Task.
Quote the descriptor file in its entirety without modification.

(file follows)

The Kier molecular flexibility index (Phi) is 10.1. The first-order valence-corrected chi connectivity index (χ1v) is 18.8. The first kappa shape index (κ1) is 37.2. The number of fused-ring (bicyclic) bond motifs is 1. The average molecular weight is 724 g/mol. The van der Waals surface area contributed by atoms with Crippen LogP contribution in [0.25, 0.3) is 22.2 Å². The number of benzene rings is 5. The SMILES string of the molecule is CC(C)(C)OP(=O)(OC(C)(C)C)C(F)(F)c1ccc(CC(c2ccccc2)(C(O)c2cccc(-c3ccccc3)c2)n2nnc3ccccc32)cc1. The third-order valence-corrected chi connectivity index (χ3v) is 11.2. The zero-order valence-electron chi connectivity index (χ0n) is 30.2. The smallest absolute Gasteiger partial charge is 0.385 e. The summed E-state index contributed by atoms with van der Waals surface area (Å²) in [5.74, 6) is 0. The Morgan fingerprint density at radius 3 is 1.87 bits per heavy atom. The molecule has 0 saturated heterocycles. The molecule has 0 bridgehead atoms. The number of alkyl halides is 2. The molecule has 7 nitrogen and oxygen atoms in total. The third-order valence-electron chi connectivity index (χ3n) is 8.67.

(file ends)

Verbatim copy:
The Kier molecular flexibility index (Phi) is 10.1. The first-order valence-corrected chi connectivity index (χ1v) is 18.8. The first kappa shape index (κ1) is 37.2. The number of fused-ring (bicyclic) bond motifs is 1. The average molecular weight is 724 g/mol. The van der Waals surface area contributed by atoms with Crippen LogP contribution in [0.25, 0.3) is 22.2 Å². The number of benzene rings is 5. The SMILES string of the molecule is CC(C)(C)OP(=O)(OC(C)(C)C)C(F)(F)c1ccc(CC(c2ccccc2)(C(O)c2cccc(-c3ccccc3)c2)n2nnc3ccccc32)cc1. The third-order valence-corrected chi connectivity index (χ3v) is 11.2. The zero-order valence-electron chi connectivity index (χ0n) is 30.2. The smallest absolute Gasteiger partial charge is 0.385 e. The summed E-state index contributed by atoms with van der Waals surface area (Å²) in [5.74, 6) is 0. The Morgan fingerprint density at radius 3 is 1.87 bits per heavy atom. The molecule has 0 saturated heterocycles. The molecule has 0 bridgehead atoms. The number of alkyl halides is 2. The molecule has 7 nitrogen and oxygen atoms in total. The third-order valence-electron chi connectivity index (χ3n) is 8.67.